Testing Nomad & Consul with FreeBSD Jails

For awhile now I have been meaning to evaluate Nomad and Consul for managing servers as well as batch jobs. It has lots of features that are attractive and would make managing services very easy using the Consul service mesh and health checks. One of the downsides is that it takes some configuration and setup to get it configured for maximum success, with multiple copies of the Nomad Server and Consul Server running in each datacenter. The other side of the coin is other solutions require setting up an external database that will then have to be managed and monitored.

In this example, three servers will be setup in each pretend datacenter known as dc1 and dc2.

But before deploying something this fundamental of an architecture change it needs to be tested, which is where FreeBSD Jails come in. It is trivial to spin up many, many jails very quickly.

Setting up the Jails

To create six Jails to run the Consul and Nomad servers, six IP addresses will be needed:

for i in `jot 6 1`; do echo $i; ifconfig vtnet0$i alias; done

Create jails for each of these addresses, using ezjail:

ezjail-admin create nomad00
ezjail-admin create nomad01
ezjail-admin create nomad02
ezjail-admin create nomad10
ezjail-admin create nomad11
ezjail-admin create nomad12

Note that the first three of the Jails start with nomad0X and the last three start with nomad1X. This is to signify that the first three jails are part of dc1 and the last three are part of dc2.

Next install Consul and Nomad in all the jails using a nested for loop:

for j in `jot 2 1`; do for i in `jot 3 0`; do echo nomad$j$i; jexec nomad$j$i pkg install -y consul nomad; done; done

Setting up the Consul Servers

Once they are installed, Consul should be configured first so that Nomad can leverage Consul for configuring itself automatically.

Consul requires very little configuration, mostly just in rc.conf:


Then on the dc1 hosts, use the following which specifies the datacenter to join, the other local Consul instances and one of the remote instances.

consul_args="-server -ui -bootstrap-expect=3 -datacenter dc1 -retry-join-wan -retry-join -retry-join -retry-join"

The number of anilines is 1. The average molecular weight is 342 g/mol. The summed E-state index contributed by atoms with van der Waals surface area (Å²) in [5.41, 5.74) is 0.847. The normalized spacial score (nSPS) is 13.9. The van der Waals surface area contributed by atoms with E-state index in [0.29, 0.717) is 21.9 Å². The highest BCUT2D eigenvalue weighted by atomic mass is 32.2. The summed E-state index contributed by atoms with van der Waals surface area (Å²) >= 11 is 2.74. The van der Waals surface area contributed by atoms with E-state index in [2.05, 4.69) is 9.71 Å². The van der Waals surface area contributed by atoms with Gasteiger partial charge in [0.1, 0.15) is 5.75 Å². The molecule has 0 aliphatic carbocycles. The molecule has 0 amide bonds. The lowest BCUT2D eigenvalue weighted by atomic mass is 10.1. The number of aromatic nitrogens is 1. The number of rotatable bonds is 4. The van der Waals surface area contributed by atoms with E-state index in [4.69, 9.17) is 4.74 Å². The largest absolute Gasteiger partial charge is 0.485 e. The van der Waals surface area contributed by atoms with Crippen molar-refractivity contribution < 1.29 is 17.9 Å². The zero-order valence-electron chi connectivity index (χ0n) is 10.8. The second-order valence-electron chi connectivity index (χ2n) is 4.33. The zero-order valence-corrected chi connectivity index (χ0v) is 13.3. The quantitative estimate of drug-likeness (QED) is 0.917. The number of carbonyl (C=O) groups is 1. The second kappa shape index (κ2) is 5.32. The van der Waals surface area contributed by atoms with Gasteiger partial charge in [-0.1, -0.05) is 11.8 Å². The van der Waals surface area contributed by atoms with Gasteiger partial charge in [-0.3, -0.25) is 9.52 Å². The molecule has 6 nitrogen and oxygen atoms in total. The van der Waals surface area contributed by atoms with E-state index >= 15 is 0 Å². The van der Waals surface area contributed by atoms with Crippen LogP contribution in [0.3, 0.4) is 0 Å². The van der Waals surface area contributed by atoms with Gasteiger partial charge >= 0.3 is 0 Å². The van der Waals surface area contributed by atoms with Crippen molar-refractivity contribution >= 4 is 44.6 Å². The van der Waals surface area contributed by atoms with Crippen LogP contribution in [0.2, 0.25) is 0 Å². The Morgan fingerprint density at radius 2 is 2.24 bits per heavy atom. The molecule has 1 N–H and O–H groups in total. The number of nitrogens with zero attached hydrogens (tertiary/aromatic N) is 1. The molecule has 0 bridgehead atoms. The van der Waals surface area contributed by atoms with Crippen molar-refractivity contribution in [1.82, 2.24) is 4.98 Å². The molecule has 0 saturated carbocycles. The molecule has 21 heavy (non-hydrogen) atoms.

On the dc2 hosts, a similar configuration specifying dc2 as the datacenter and the opposite IPs:

consul_args="-server -ui -bootstrap-expect=3 -datacenter dc2 -retry-join-wan -retry-join -retry-join -retry-join"

Then startup Consul:

service consul start

By default the web UI is turned off, but in this case we have enabled it by passing the -ui in the consul_args in each Jail. The web UI can be found by browsing to any of the host IPs on port 8500. Opening should look like this:

Consul initial service list

Note that it only lists 3 instances because it is only showing dc1.

The Datacenter can be changed by clicking the drop down int the top navigation bar:

Consul datacenter picker

By clicking on the Consul service below the navigation bar we can see each instance is healthy and the Jail and IP of the Consul server:

Consul node list

Setting up the Nomad servers

Configuring the Nomad servers is pretty similar to setting up Consul, but in this case we will have a config file to manage as well.

For all of the Jails we will add the following to rc.conf:


For the dc1 nodes, i.e. nomad00 - nomad02, add the following to rc.conf:

nomad_args="-config /usr/local/etc/nomad -network-interface vtnet0 -dc dc1"

For the dc2 nodes, i.e. nomad10 - nomad12, add the following to rc.conf:

nomad_args="-config /usr/local/etc/nomad -network-interface vtnet0 -dc dc2"

On each host, remove the /usr/local/etc/nomad/client.hcl file so that there is no confusion about if this is a Nomad server or agent.

Update the /usr/local/etc/nomad/server.hcl file to look like this:

data_dir = "/var/lib/nomad"

advertise {
  # This should be the IP of THIS MACHINE and must be routable by every node